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Admiring The Glamorous Life & Career Of Country's Golden Girl, Dolly Parton

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Dolly parton Songs | Admiring The Glamorous Life & Career Of Country's Golden Girl, Dolly Parton | Country Music Videos
Photo credit: Richard Martin-Roberts/Redferns
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On January 19, 1946, Dolly Rebecca Parton was born in Sevier County, Tennessee. The fourth of 12 children, Dolly and her family lived in poverty, with all of them crammed together in a one-room cabin north of the Smokey Mountains. 

Dolly had a passion for music at a young age, and started singing in church when she was only six. Her faith was an important part of her upbringing, and is something she still treasures today. As she once said, "I grew up in a very religious background. I trust God, I love God, and I love the thoughts of it."

By the time Dolly turned 13, she had made her Grand Ole Opry debut, and at age 18 she moved to Nashville to pursue a career in country music. 

From that point onward, Dolly took the music industry by storm, and today she is the most honored female country artist of all time. She has a total of 25 RIAA Gold, Platinum, and Multi-Platinum albums, as well as 25 number one hit singles. In addition, Dolly has been awarded eight Grammy's, ten CMA Awards, and three AMA's.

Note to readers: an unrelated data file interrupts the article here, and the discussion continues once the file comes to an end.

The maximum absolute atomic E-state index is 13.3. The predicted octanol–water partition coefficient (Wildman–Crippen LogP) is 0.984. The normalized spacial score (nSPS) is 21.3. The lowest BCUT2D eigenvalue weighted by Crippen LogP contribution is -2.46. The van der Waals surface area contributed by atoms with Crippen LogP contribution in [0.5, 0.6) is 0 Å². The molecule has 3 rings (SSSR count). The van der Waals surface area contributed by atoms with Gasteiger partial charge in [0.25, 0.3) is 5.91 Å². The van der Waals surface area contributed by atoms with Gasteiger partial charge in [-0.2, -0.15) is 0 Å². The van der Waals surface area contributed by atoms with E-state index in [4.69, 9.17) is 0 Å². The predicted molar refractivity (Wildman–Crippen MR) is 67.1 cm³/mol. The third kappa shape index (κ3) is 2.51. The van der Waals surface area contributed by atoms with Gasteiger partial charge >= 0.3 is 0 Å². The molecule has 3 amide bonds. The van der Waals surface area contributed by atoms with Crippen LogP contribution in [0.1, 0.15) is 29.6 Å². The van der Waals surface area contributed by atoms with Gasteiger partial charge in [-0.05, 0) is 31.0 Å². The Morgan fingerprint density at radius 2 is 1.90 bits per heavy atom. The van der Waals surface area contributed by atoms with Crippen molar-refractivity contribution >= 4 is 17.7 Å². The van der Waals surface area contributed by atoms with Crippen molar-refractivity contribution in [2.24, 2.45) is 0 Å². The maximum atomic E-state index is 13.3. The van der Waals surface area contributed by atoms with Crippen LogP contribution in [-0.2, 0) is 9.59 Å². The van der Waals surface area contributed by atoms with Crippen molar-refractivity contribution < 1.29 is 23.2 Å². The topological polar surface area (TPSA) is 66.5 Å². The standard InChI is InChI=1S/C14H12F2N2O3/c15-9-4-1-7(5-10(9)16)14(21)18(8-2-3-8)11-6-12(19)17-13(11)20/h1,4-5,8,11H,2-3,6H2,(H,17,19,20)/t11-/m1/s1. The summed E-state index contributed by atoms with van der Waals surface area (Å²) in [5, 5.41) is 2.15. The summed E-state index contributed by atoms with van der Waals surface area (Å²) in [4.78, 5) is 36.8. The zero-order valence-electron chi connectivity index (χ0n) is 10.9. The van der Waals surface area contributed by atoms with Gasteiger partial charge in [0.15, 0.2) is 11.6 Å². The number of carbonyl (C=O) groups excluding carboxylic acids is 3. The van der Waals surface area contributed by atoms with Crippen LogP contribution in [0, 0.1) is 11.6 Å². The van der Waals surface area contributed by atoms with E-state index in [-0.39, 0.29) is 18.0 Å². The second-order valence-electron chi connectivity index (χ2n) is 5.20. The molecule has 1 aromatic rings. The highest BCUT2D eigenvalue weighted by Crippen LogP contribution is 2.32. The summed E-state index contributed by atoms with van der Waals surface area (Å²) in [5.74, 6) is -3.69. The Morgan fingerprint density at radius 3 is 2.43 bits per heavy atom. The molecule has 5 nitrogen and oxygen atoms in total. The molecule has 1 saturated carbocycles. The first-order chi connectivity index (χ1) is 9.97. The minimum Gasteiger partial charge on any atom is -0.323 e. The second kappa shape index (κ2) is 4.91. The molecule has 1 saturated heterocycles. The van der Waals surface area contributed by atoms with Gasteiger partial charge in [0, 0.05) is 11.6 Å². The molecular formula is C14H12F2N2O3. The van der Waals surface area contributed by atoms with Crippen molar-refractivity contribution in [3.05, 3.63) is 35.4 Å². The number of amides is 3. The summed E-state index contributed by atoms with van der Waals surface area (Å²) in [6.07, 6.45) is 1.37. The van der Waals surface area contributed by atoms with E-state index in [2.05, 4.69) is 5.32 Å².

Beyond her work as a singer, Dolly is also a songwriter, penning over 3,000 songs over the course of her career so far. She is also an actress, starring in films such as 9 to 5, The Best Little Whorehouse In Texas, and Steel Magnolias.

Even after all these years, Dolly has never forgotten where she came from, giving back a large portion of her earnings to her home state of Tennessee. She is currently co-owner of the Dollywood Company, which runs the theme park Dollywood in Pigeon Forge and also supports the Dolly Parton Imagination Library, whose mission is to help increase child literacy.

The impact that Dolly has made on the world through both her music and her life is evident in so many respects. In honor of her 70th birthday, we'd like to pay tribute to country's golden girl with three of her unforgettable songs.

"Coat of Many Colors"

Written by Dolly herself, "Coat of Many Colors" was released in 1971 as the second single off of her album of the same title.  The song ended up peaking at the fourth spot on the Billboard Hot Country Singles chart, and made its way into the Top 20 on the Canadian charts.

The song is a personal one for Dolly, since it tells the story of her childhood and something special her mother did for her. When Dolly was young, her mother made her a coat out of brightly colored rags, and told Dolly and the other children the story of Joseph in the Bible and how he had a Coat of Many Colors.

Dolly absolutely adored the coat her mother made for her, because she knew how much love she put into it. To this date, she still has her Coat of Many Colors, which is now on display in a museum in Dollywood.

In 2015, the song helped inspire the hit TV movie of the same title, which tells the story of Dolly's childhood and her Coat of Many Colors. Time and time again, Dolly has said that "Coat of Many Colors" is her favorite song that she's ever written, since it tells the story of her mama and her faith.

"Jolene"

Released in 1973 as the title track of her album of the same name "Jolene" is not only considered one of Dolly's greatest songs, but one of the greatest songs in history. In 2004, Rolling Stone selected "Jolene" as the 217th greatest song of all time on its 500 Greatest Songs of All Time list.